A group of my girlfriends and I just went through a book called Still by Lauren Winner. This is the first I’ve heard of her and, consequently, the first book of hers I’ve read, but this is not Winner’s first book; she’s written before, chronicling her journey from being raised in a Jewish household to finding Christ to teaching at Duke Divinity School. She’s an interesting woman, no doubt, and her writing style is captivating.
Still is a memoir about a time in Winner’s life she describes as a “mid-faith crisis”. She had just gone through a divorce and a God who was once closer to her than her own skin seemed absent and cold. In Still, she describes this time in her life as “the middle” — a time where she did not see the connection between where she’d been and where she may have been going, wherever that was, and so she went through the motions (going to church, prayer, etc.) just to feel a sense of normalcy rather than to actually connect with her Creator, an impossible feat at the time.
I suppose a lot of us go through times like this — “middles”, if you will — and I think I’m going through one of them right now.
Back in September, if you would have told me that in the summer of 2012 I’d be about to give birth to my first child and signing a lease to renew my residence in Tallahassee for another year, I would have laughed in your face. After our yearly trip to Chicago that month, Dan and I agreed that we felt God calling us to a major metropolitan area, probably Chicago but maybe somewhere else, to do full-time ministry together. And so, we had a plan. And we thought God backed that plan. And we set out to start seeing that plan come to fruition.
But, as you can see, none of that panned out like we’d thought.
Living in a college town, a city comprised mostly of transients, there are a couple times of the year when we experience a mass exodus — the end of spring and the end of fall. Of course, we signed the lease to our new place here in Tallahassee during one of those times, which emphasizes the stagnation of our lives even more. As droves of our friends pack up, move away, possibly forever, to bigger and better things, we’ve signed on to one more year of this.
At least one more year of the middle.
I’ve been poring over these feelings over the past week as we’ve been packing up our house. Feelings of sadness, but also fondness. We spent the first three years of our lives together in that house. We learned about promotions and life-changes in that house. We’ve held bible studies in that house. We’ve had unexpected visitors in that house. We’ve adopted cats in that house. We took a positive pregnancy test in that house. I could go on…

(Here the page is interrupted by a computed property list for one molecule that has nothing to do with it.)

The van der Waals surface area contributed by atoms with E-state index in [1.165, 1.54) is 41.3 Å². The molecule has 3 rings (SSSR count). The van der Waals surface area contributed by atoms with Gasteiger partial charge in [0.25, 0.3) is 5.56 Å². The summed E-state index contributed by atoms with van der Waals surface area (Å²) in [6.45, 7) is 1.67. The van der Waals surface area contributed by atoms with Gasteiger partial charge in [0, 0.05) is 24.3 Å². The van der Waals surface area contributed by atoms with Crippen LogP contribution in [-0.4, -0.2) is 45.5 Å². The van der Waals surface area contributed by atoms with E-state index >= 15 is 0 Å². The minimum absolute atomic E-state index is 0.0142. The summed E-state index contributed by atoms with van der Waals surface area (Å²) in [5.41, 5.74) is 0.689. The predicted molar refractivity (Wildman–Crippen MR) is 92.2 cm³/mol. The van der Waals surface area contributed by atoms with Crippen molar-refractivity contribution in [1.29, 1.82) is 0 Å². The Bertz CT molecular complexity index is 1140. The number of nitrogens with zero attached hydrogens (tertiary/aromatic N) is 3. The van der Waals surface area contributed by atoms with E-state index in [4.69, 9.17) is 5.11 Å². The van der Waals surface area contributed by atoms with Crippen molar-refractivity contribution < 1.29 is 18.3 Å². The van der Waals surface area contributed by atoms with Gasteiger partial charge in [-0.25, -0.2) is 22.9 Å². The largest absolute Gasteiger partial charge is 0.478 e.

So much has happened there, and this past September, a mere nine months ago, we thought that we’d only pack that house up in order to move somewhere outside of Tallahassee to follow a huge and exciting calling. But now, we’re packing boxes to the brim just to haul them across town in what seems like, at best, a lateral move and, at worst, a step backward.
I can’t speak for Dan, who is arguably more relaxed over this whole thing than I clearly am, blogging about it and such, but I know that as far as I’m concerned, in prayer, I find myself barking questions and orders into a void: Why is this happening? Why isn’t it what we discussed earlier? It wasn’t supposed to happen this way — are you even listening? Are you even here? And I’m waiting for the right response, wrestling with the middle, only to be answered with a peaceful silence.
And so. I pray. I go to church. I trust that what is happening is right. But I don’t know why. And I don’t know when it ends or changes.
Hey, don’t write yourself off yet.
It’s only in your head, you feel left out or looked down on.
Just do your best, do everything you can.
And don’t you worry what the bitter hearts are gonna say.
It just takes some time,
Little girl you’re in the middle of the ride.
Everything, everything will be just fine.
Everything, everything will be alright, alright.
— Jimmy Eat World, The Middle